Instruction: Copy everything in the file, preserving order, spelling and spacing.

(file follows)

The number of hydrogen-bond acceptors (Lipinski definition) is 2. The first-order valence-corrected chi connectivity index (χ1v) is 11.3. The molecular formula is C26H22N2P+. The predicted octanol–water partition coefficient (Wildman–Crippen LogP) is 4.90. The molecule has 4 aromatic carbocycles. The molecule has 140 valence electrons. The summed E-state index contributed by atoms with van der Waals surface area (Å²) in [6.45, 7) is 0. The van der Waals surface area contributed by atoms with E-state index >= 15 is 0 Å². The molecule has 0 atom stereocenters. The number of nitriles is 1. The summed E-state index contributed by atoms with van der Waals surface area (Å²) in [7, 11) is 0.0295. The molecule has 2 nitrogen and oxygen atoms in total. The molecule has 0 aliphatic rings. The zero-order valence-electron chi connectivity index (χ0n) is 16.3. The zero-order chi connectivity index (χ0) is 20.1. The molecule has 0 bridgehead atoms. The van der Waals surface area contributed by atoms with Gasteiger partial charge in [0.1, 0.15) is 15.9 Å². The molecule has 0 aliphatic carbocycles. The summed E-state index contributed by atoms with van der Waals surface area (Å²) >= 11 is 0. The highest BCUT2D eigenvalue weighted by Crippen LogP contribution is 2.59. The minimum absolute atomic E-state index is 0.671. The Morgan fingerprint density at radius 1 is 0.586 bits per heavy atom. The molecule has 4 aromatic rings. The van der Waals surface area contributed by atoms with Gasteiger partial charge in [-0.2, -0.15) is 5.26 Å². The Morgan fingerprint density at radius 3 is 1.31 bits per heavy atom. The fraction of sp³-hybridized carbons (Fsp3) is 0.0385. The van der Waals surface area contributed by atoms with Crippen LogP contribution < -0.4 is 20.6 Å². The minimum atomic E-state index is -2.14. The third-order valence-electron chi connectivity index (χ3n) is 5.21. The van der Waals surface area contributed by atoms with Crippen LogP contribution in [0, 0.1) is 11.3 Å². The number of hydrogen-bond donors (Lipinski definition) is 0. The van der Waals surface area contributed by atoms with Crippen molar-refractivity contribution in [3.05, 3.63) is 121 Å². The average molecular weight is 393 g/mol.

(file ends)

The number of hydrogen-bond acceptors (Lipinski definition) is 2. The first-order valence-corrected chi connectivity index (χ1v) is 11.3. The molecular formula is C26H22N2P+. The predicted octanol–water partition coefficient (Wildman–Crippen LogP) is 4.90. The molecule has 4 aromatic carbocycles. The molecule has 140 valence electrons. The summed E-state index contributed by atoms with van der Waals surface area (Å²) in [6.45, 7) is 0. The van der Waals surface area contributed by atoms with E-state index >= 15 is 0 Å². The molecule has 0 atom stereocenters. The number of nitriles is 1. The summed E-state index contributed by atoms with van der Waals surface area (Å²) in [7, 11) is 0.0295. The molecule has 2 nitrogen and oxygen atoms in total. The molecule has 0 aliphatic rings. The zero-order valence-electron chi connectivity index (χ0n) is 16.3. The zero-order chi connectivity index (χ0) is 20.1. The molecule has 0 bridgehead atoms. The van der Waals surface area contributed by atoms with Gasteiger partial charge in [0.1, 0.15) is 15.9 Å². The molecule has 0 aliphatic carbocycles. The summed E-state index contributed by atoms with van der Waals surface area (Å²) >= 11 is 0. The highest BCUT2D eigenvalue weighted by Crippen LogP contribution is 2.59. The minimum absolute atomic E-state index is 0.671. The Morgan fingerprint density at radius 1 is 0.586 bits per heavy atom. The molecule has 4 aromatic rings. The van der Waals surface area contributed by atoms with Gasteiger partial charge in [-0.2, -0.15) is 5.26 Å². The Morgan fingerprint density at radius 3 is 1.31 bits per heavy atom. The fraction of sp³-hybridized carbons (Fsp3) is 0.0385. The van der Waals surface area contributed by atoms with Crippen LogP contribution < -0.4 is 20.6 Å². The minimum atomic E-state index is -2.14. The third-order valence-electron chi connectivity index (χ3n) is 5.21. The van der Waals surface area contributed by atoms with Crippen LogP contribution in [0, 0.1) is 11.3 Å². The number of hydrogen-bond donors (Lipinski definition) is 0. The van der Waals surface area contributed by atoms with Crippen molar-refractivity contribution in [3.05, 3.63) is 121 Å². The average molecular weight is 393 g/mol.